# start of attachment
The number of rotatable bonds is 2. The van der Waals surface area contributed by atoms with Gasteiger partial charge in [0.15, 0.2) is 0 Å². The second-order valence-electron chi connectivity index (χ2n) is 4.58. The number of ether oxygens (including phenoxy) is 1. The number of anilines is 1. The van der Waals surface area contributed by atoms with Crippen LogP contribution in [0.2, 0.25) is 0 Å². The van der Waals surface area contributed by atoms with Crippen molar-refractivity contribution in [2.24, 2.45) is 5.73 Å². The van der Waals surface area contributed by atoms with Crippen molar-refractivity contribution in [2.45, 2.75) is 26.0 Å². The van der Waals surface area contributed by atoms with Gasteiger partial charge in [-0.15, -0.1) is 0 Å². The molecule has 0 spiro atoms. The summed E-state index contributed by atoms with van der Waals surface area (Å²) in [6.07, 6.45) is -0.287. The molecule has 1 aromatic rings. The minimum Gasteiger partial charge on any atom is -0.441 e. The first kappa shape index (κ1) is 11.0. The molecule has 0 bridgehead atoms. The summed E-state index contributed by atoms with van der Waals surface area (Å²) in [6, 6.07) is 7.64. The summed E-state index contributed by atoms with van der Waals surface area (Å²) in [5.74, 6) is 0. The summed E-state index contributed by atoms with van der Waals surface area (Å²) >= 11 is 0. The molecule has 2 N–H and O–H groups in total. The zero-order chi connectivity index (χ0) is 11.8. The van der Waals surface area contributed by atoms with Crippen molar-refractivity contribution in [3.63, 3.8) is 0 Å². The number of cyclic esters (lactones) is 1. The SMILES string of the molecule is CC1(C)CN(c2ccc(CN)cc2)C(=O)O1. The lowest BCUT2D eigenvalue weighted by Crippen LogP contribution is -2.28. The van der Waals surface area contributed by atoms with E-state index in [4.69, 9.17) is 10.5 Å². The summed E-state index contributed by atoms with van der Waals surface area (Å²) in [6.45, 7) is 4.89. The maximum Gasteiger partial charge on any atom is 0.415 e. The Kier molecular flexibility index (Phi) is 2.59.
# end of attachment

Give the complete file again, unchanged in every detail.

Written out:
The number of rotatable bonds is 2. The van der Waals surface area contributed by atoms with Gasteiger partial charge in [0.15, 0.2) is 0 Å². The second-order valence-electron chi connectivity index (χ2n) is 4.58. The number of ether oxygens (including phenoxy) is 1. The number of anilines is 1. The van der Waals surface area contributed by atoms with Crippen LogP contribution in [0.2, 0.25) is 0 Å². The van der Waals surface area contributed by atoms with Crippen molar-refractivity contribution in [2.24, 2.45) is 5.73 Å². The van der Waals surface area contributed by atoms with Crippen molar-refractivity contribution in [2.45, 2.75) is 26.0 Å². The van der Waals surface area contributed by atoms with Gasteiger partial charge in [-0.15, -0.1) is 0 Å². The molecule has 0 spiro atoms. The summed E-state index contributed by atoms with van der Waals surface area (Å²) in [6.07, 6.45) is -0.287. The molecule has 1 aromatic rings. The minimum Gasteiger partial charge on any atom is -0.441 e. The first kappa shape index (κ1) is 11.0. The molecule has 0 bridgehead atoms. The summed E-state index contributed by atoms with van der Waals surface area (Å²) in [6, 6.07) is 7.64. The summed E-state index contributed by atoms with van der Waals surface area (Å²) in [5.74, 6) is 0. The summed E-state index contributed by atoms with van der Waals surface area (Å²) >= 11 is 0. The molecule has 2 N–H and O–H groups in total. The zero-order chi connectivity index (χ0) is 11.8. The van der Waals surface area contributed by atoms with Crippen molar-refractivity contribution in [3.63, 3.8) is 0 Å². The number of cyclic esters (lactones) is 1. The SMILES string of the molecule is CC1(C)CN(c2ccc(CN)cc2)C(=O)O1. The lowest BCUT2D eigenvalue weighted by Crippen LogP contribution is -2.28. The van der Waals surface area contributed by atoms with E-state index in [4.69, 9.17) is 10.5 Å². The summed E-state index contributed by atoms with van der Waals surface area (Å²) in [6.45, 7) is 4.89. The maximum Gasteiger partial charge on any atom is 0.415 e. The Kier molecular flexibility index (Phi) is 2.59.